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Big3 could become hoops fans annual summer fling


There was a time when the NBA almost went dormant during the summer. After the Finals ended in June there was the draft and a little rush in early July with free agency, but by the time Summer League started — back when it was at the Pyramid in Long Beach, Calif. — few fans cared or showed up, and the league was on a hiatus until fall. Baseball owned the summer.

Now the Summer League is in Las Vegas and selling out the Thomas & Mack center at nearly 20,000 people, plus the games are televised nationally. Interest in free agency is up as moves are analyzed online, and this summer throw in a Kyrie Irving trade request — plus some Carmelo Anthony drama — and the league never quieted down.

The appetite for hoops is robust even in the off-season — and that’s where the Big3 came in and got its foot in the door this summer.

The new league founded by Ice Cube and Jeff Kwatinetz brought some nostalgic names, some physical play, and some 3-on-3 basketball (with a four-point shot) to 10 arenas around the USA — and it worked. It exceeded expectations. The games were entertaining in person, the league averaged 11,000 people in the building every weekend, and Fox Sports was happy enough with the FS1 broadcasts (delayed a day) to pick up their option for the second season.

“In a lot of ways, it was definitely a ‘show me’ year,” Ice Cube told NBC Sports. “Some people actually told us they would wait to see how we did this year before they would want to be a part of it. We knew trying to introduce something this new would have people kind of taking a wait-and-see approach.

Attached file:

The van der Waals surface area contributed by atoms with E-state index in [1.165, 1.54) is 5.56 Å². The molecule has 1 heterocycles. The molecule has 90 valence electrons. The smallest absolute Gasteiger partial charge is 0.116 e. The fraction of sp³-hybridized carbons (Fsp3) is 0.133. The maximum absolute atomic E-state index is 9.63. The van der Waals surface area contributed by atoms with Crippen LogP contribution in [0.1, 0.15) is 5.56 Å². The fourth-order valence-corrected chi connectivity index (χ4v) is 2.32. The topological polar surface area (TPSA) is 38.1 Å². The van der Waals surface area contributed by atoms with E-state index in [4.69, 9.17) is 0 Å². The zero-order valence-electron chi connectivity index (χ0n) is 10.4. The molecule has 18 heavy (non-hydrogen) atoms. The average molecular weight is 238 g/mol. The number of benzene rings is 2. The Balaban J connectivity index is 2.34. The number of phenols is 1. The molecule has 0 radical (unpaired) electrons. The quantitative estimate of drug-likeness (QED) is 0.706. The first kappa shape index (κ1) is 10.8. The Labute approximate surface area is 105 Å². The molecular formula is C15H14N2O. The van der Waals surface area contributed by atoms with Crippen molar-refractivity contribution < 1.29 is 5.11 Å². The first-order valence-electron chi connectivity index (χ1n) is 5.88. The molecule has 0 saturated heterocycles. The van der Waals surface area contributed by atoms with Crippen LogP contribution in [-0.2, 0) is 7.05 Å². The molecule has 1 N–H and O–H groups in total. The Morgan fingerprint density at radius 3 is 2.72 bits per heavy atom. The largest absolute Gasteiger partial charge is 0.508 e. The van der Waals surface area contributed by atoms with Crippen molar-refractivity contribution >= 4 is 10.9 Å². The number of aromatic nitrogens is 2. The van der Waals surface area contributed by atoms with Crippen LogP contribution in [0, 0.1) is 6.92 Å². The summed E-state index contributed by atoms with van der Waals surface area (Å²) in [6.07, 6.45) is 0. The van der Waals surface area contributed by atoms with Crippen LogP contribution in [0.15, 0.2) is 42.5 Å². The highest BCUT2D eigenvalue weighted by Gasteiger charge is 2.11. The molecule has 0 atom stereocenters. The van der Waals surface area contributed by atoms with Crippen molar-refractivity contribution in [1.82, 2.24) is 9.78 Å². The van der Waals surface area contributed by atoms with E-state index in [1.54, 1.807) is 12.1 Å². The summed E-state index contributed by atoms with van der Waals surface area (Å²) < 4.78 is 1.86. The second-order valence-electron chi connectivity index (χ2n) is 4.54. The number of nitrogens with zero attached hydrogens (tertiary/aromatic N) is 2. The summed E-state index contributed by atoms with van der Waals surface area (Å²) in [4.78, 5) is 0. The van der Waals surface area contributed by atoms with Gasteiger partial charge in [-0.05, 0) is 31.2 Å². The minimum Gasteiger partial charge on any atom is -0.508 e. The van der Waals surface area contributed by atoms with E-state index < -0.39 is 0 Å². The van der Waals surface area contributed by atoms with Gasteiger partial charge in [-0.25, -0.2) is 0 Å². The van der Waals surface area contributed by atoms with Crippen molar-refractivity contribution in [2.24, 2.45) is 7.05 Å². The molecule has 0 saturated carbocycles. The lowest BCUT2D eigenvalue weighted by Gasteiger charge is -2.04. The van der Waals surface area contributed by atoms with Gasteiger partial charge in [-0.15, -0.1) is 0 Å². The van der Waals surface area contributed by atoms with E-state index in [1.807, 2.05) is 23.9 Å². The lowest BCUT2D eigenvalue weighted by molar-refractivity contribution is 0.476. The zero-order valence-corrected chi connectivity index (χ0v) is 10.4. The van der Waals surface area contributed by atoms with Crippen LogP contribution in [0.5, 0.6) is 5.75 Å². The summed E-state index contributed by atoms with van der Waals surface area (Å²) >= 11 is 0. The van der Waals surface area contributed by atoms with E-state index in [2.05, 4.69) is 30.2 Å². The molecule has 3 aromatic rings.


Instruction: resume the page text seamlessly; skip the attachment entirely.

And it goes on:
“But, at the same time, I know a good idea when I hear it.”

That idea caught on with players quickly — and they have spread the word to other former NBA players.

“People were trying to see if this was a joke or how serious it is, but now the retired players are seeing this game and they’re excited about what is taking place,” 11-year NBA veteran Mike James said. “So from this year to next year, you’re going to see more familiar names playing in this league, you’ll see more ex-superstars that played the game. And then you’ve got guys on their last leg in the NBA, they got something to look forward to.”

“What do we have to do to get players that people want to see to join the Big3?” Cube asks. “That’s our goal.”

The Big3 had stars, although the biggest names — Allen Iverson, Dr. J, Charles Oakley — largely coached. That may change in future seasons (and there will be future seasons). Lamar Odom attended the game in Los Angeles and expressed some interest. Paul Pierce’s name has come up, as has Tracy McGrady. I’m not sure if a Kobe Bryant-level star will suit up (maybe Kevin Garnett would), but guys just a couple of years out of the league might. Players such as Kenyon Martin and Al Harrington were singing the praises of playing in the league.